top of page

Yoo Ah-in ( 유아인)

In the "Best Actors of 2018" feature of the New York Times, only one Asian made the list: Yoo Ah-in, who played a grubby, inarticulate Seoulite to perfection in Lee Chang-dong's "Burning." So brilliant was his performance that the director told an interviewer, "No one else could inhabit the character of Jong-su like he did. Yoo Ah-in is irreplaceable for this role; he is capable of conveying great nuance and sensitivity."

Yoo Ah-in, yooahin
Photo from MarieClaire/Han Cinema

Birthday: October 6, 1986

Instagram: hongsik

Longtime fans would have seen that coming and are no longer surprised. Viewers who have followed this man's career for nearly 20 years have always been intrigued by the sheer focus he consistently pours into all his performances, whether in k-drama or cinema. Yoo has long been favored by serious directors and fellow artists primarily because of his fearlessness and commitment to entering the psyches of all his characters. Art is a full-time job for this multi-awarded actor, who readily admits to still having difficulties with celebrity culture. "Now, I know and accept that my time, existence, the existence of others, the life we share, and the world I live in are all art, " he concludes in a magazine interview.

Born Uhm Hong-sik, Yoo dropped out of high school and left Daegu to become an actor. He debuted in 2003 in "Sharp 1" and rose to popularity in the k-drama "Sungkyungkwan Scandal" (2010) and the coming-of-age film "Punch" (2011). He has then starred in numerous k-dramas, most notably the risque "Secret Affair" (2014), the epic "Six Flying Dragons" (2015), and the fusion historical "Chicago Typewriter." Nowadays, with all his awards and endorsements, Yoo certainly enjoys A-list celebrity status, but this has not deterred him from taking up strong political stances and causes.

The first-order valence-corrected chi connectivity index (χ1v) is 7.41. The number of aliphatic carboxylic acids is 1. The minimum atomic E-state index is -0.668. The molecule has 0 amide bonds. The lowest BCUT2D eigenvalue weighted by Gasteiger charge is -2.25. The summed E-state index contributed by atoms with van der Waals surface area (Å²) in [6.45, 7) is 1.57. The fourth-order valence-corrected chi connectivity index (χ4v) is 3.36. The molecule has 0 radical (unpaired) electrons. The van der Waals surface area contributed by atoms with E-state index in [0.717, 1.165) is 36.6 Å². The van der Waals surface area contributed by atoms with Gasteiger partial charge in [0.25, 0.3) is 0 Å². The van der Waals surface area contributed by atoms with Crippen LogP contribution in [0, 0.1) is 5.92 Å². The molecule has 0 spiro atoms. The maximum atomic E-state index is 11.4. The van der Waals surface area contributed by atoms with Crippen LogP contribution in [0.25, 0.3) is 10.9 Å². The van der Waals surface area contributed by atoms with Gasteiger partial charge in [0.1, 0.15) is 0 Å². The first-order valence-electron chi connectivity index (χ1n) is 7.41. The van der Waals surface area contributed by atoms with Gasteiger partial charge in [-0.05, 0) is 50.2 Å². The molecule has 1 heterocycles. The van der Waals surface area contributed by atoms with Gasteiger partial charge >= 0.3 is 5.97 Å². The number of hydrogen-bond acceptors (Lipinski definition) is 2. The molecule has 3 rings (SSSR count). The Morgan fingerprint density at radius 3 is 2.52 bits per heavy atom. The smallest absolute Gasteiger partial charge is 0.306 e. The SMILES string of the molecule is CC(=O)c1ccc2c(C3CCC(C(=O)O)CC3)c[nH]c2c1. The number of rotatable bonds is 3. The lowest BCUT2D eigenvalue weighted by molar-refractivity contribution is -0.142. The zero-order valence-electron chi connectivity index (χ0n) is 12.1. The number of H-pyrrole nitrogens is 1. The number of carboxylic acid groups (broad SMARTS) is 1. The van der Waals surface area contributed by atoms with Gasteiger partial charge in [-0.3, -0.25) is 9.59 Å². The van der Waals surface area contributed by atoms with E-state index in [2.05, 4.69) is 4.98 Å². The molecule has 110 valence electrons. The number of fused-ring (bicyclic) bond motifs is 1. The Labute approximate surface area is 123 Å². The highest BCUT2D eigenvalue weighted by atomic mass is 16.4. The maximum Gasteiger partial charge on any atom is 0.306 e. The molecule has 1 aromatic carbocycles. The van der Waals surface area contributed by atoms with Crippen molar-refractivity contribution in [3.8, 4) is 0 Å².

In Netflix supernatural k-drama "Hellbound," Yoo plays cult leader Jung Jin-soo who ominously predicts when and how people will die. Yoo looks unhinged yet charming, a perfect countenance of cult leader charisma. But before he played a cult leader, he played a slow-witted kidnapper ("Voice of Silence"), and before that, a man fighting off zombies ("#Alive"). He's also played prominent historical figures ("Six Flying Dragons"), a writer ("Chicago Typewriter"), a single dad ("Like for Likes"), a prodigal prince ("The Throne"), a sadistic chaebol ("Veteran"), and even a pastry baker in an LGBTQ+ themed shop ("Antique Bakery"). Most recently, he's a fearless driver slugging slush funds across Seoul in the retro-romp "Seoul Vibe."

Yoo Ah-in has never reprised a role in his professional life, and for a good reason: Unlike many in the industry who feel the need to preserve a "good" reputation, Yoo deems it akin to death when someone asks him to do the same role again. Novelty is still crucial to Yoo. It sums up his job as a lifelong commitment toward "being good at variations by acting out a variety of characters is a task to be resolved. [After all], a movie runs for only about two hours, but the life of an actor is long, so that's something to contemplate."

We hope he continues to contemplate and produce incredible art and performances in the years to come.

67 views0 comments

Related Posts

See All


bottom of page